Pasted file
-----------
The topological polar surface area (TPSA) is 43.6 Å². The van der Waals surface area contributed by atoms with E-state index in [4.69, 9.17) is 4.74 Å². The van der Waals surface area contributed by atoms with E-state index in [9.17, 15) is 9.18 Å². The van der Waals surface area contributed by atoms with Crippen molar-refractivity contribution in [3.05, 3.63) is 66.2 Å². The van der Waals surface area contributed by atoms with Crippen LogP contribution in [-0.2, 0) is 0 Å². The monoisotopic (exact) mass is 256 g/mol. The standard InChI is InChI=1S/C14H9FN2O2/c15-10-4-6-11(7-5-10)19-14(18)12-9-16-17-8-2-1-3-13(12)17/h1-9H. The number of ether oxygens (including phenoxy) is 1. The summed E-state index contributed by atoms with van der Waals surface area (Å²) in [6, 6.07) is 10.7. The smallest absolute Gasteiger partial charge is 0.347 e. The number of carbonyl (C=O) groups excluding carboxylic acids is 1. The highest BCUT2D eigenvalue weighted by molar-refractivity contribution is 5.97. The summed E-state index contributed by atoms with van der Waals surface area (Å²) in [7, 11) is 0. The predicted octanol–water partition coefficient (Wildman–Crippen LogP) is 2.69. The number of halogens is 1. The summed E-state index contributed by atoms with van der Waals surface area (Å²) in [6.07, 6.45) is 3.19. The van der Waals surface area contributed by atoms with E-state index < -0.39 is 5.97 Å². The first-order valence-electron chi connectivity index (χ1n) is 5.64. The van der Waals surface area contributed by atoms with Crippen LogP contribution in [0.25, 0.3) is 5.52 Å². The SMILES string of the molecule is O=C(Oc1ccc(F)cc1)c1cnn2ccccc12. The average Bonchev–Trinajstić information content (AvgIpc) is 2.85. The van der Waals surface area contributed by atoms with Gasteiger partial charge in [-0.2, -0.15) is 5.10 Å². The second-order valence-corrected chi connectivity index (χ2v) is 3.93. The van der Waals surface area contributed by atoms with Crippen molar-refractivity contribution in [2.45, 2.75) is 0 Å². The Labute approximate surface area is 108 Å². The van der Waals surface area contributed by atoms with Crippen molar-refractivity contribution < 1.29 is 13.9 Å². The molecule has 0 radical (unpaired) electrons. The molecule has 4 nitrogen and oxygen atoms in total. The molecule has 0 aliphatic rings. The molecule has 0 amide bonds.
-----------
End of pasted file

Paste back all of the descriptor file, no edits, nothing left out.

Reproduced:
The topological polar surface area (TPSA) is 43.6 Å². The van der Waals surface area contributed by atoms with E-state index in [4.69, 9.17) is 4.74 Å². The van der Waals surface area contributed by atoms with E-state index in [9.17, 15) is 9.18 Å². The van der Waals surface area contributed by atoms with Crippen molar-refractivity contribution in [3.05, 3.63) is 66.2 Å². The van der Waals surface area contributed by atoms with Crippen LogP contribution in [-0.2, 0) is 0 Å². The monoisotopic (exact) mass is 256 g/mol. The standard InChI is InChI=1S/C14H9FN2O2/c15-10-4-6-11(7-5-10)19-14(18)12-9-16-17-8-2-1-3-13(12)17/h1-9H. The number of ether oxygens (including phenoxy) is 1. The summed E-state index contributed by atoms with van der Waals surface area (Å²) in [6, 6.07) is 10.7. The smallest absolute Gasteiger partial charge is 0.347 e. The number of carbonyl (C=O) groups excluding carboxylic acids is 1. The highest BCUT2D eigenvalue weighted by molar-refractivity contribution is 5.97. The summed E-state index contributed by atoms with van der Waals surface area (Å²) in [7, 11) is 0. The predicted octanol–water partition coefficient (Wildman–Crippen LogP) is 2.69. The number of halogens is 1. The summed E-state index contributed by atoms with van der Waals surface area (Å²) in [6.07, 6.45) is 3.19. The van der Waals surface area contributed by atoms with E-state index < -0.39 is 5.97 Å². The first-order valence-electron chi connectivity index (χ1n) is 5.64. The van der Waals surface area contributed by atoms with Crippen LogP contribution in [0.25, 0.3) is 5.52 Å². The SMILES string of the molecule is O=C(Oc1ccc(F)cc1)c1cnn2ccccc12. The average Bonchev–Trinajstić information content (AvgIpc) is 2.85. The van der Waals surface area contributed by atoms with Gasteiger partial charge in [-0.2, -0.15) is 5.10 Å². The second-order valence-corrected chi connectivity index (χ2v) is 3.93. The van der Waals surface area contributed by atoms with Crippen molar-refractivity contribution in [2.45, 2.75) is 0 Å². The Labute approximate surface area is 108 Å². The van der Waals surface area contributed by atoms with Crippen molar-refractivity contribution < 1.29 is 13.9 Å². The molecule has 0 radical (unpaired) electrons. The molecule has 4 nitrogen and oxygen atoms in total. The molecule has 0 aliphatic rings. The molecule has 0 amide bonds.